U.S. Weighs Wide Overhaul of Wiretap Laws

Wiretap LawsObama administration, resolving years of internal debate, is on verge of backing a Federal Bureau of Investigation plan for a sweeping overhaul of surveillance laws that would make it easier to wiretap people who communicate using the Internet rather than by traditional phone services, according officials familiar with deliberations. F.B.I. director, Robert Mueller III, has argued bureau’s ability to carry out court-approved eaves-dropping on suspects is “going dark” as communications technology evolves, since 2010 has pushed for legal mandate requiring companies like Facebook and Google to build into their instant-messaging and other such systems a capacity to comply with wiretap orders. That proposal, however, bogged down amid concerns by other agencies, like the Commerce Department, about quashing Silicon Valley innovation. While the F.B.I.’s original proposal would have required Internet communications services to each build in a wiretapping capacity, the revised one, which must now be reviewed by White House, focuses on fining companies that do not comply with wiretap orders. The difference, officials say, means start-ups with a small number of users would have fewer worries about wiretapping issues unless the companies became popular enough to come to the Justice Department’s attention. Still, the plan is likely to set off a debate over the future of the Internet if the White House submits it to Congress, according to lawyers for technology companies and advocates of Internet privacy and freedom. “I think F.B.I.’s proposal would render Internet communications less secure, more vulnerable to hackers and identity thieves,” said Gregory T. Nojeim of Center for Democracy and Technology. “It would also mean that innovators who want to avoid new and expensive mandates will take their innovations abroad and develop them there, where there aren’t the same mandates.” Andrew Weissmann, the general counsel of the F.B.I., said in a statement the proposal was aimed only at preserving law enforcement officials’ longstanding ability to investigate suspected criminals, spies and terrorists subject to a court’s permission. “This doesn’t create any new legal surveillance authority”. “This always requires a court order. None of the ‘going dark’ solutions would do anything except update the law given means of modern communications.” A central element of the F.B.I.’s 2010 proposal was to expand Communications Assistance for Law Enforcement Act, a 1994 law that already requires phone and network carriers to build interception capabilities into their systems, so that it would also cover Internet-based services that allow people to converse. But bureau has now largely moved away from that one-size-fits-all mandate. Instead, the new proposal focuses on strengthening wiretap orders issued by judges. Such orders instruct the recipients to provide technical assistance to law enforcement agencies, leaving wiggle room for companies to say they tried but could not make the technology work. Under new proposal, providers could be ordered to comply, and judges could impose fines if they did not. The shift in thinking toward the judicial fines was first reported by The Washington Post, and additional details were described to The New York Times by several officials who spoke on the condition of anonymity (…..)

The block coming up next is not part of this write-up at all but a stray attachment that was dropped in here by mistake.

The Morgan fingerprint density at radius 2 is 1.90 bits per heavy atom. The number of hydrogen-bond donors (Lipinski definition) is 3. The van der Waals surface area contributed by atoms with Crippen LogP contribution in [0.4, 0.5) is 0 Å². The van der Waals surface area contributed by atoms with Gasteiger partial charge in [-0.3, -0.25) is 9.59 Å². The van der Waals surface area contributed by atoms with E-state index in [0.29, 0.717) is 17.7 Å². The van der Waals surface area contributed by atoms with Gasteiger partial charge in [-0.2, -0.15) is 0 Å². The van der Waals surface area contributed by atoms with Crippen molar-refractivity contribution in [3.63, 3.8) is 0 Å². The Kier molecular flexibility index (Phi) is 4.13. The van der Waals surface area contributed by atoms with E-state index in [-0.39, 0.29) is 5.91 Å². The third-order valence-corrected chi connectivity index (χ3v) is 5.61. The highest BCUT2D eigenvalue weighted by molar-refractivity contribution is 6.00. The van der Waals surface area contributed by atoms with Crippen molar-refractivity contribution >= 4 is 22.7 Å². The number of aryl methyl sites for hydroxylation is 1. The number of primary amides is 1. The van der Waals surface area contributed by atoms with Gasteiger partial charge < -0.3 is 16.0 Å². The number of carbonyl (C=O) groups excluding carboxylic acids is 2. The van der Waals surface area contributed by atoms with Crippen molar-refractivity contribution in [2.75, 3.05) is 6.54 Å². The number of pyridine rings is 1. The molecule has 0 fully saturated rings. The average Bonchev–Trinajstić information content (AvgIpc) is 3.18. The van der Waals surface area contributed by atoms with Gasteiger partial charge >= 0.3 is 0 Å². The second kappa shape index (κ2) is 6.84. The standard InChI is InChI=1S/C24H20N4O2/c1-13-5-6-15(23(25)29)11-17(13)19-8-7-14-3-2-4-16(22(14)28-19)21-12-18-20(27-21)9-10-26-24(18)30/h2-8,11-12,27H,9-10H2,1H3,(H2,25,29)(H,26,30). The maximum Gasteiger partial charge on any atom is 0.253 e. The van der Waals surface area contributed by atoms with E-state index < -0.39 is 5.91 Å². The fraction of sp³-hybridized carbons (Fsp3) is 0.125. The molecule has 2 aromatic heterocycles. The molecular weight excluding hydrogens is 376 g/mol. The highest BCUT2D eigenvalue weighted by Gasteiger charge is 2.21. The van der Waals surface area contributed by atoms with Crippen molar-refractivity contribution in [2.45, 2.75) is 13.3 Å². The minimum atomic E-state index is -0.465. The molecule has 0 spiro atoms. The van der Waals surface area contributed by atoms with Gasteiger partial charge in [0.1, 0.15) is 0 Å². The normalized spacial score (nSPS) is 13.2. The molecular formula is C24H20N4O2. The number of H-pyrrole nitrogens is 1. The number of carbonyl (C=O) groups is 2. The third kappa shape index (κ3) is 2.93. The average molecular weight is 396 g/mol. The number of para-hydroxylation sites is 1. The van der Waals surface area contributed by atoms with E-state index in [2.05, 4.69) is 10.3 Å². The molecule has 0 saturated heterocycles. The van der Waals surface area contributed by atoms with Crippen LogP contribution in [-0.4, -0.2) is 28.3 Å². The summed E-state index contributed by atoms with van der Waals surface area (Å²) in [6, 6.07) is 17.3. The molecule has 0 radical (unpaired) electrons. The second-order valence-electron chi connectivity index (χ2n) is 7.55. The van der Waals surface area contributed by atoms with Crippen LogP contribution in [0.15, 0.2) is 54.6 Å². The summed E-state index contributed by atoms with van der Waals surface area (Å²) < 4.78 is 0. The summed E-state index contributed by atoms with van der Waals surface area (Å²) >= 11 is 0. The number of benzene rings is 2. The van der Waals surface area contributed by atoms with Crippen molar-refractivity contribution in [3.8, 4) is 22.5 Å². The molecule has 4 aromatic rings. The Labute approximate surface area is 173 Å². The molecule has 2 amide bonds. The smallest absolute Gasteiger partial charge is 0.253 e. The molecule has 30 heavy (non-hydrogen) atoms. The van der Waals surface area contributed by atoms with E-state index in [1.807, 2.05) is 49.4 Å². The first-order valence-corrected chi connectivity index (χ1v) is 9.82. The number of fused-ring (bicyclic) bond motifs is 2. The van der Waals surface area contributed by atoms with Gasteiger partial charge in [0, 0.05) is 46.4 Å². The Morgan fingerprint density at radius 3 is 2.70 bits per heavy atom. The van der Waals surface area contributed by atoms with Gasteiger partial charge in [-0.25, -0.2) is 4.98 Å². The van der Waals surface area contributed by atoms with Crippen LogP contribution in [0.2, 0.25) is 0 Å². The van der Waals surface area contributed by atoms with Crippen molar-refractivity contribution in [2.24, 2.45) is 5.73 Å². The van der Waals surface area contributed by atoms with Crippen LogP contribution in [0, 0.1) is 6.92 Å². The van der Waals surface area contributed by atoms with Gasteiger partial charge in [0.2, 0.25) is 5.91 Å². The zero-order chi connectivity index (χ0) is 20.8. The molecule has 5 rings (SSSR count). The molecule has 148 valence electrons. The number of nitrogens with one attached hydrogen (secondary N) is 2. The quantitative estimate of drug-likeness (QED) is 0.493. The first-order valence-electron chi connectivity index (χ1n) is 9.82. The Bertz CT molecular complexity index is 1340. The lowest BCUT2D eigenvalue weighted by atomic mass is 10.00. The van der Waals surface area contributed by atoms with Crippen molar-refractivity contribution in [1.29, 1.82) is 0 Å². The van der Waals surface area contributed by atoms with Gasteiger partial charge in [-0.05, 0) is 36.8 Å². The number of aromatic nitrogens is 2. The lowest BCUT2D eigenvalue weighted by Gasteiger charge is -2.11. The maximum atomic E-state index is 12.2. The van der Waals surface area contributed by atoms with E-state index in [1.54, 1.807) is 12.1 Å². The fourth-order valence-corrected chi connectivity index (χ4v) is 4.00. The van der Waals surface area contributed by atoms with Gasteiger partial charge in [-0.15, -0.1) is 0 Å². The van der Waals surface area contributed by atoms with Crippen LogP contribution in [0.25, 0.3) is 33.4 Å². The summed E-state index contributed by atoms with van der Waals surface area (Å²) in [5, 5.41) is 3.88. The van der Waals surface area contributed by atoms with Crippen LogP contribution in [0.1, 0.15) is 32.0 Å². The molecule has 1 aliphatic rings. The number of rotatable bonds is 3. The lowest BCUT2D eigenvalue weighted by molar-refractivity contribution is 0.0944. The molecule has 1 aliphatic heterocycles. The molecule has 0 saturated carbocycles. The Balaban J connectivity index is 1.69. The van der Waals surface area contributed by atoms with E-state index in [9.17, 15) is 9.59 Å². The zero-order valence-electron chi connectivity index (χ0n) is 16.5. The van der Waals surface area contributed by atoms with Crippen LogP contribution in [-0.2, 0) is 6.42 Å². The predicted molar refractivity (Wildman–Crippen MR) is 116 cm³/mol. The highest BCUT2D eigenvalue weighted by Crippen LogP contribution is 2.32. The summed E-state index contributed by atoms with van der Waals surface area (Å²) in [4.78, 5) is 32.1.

Link: http://www.nytimes.com/2013/05/08/us/politics/obama-may-back-fbi-plan-to-wiretap-web-users.html


Acerca de ignaciocovelo
Consultor Internacional

3 Responses to U.S. Weighs Wide Overhaul of Wiretap Laws

  1. Professor Uziel Nogueira says: The Obama war on terror doctrine makes US mainland another theater of operation. The attack of 9/11 was the beginning of the end of personal freedom and privacy for American citizens. Big Brother is watching US.


  2. Lk: Between this and the force-feeding of prisoners with open-ended sentences (not to mention the drone attacks), Obama’s starting to look a little too much like his predecessor for my liking.


  3. Professor Uziel Nogueira says: No, you are wrong. Obama is more MACHO than W on domestic espionage and foreign wars. He shows a black president can be tougher than the white dudes that preceded him. Of course, a slight smile must hit his face every time the Nobel Peace Prize award struck his mind.



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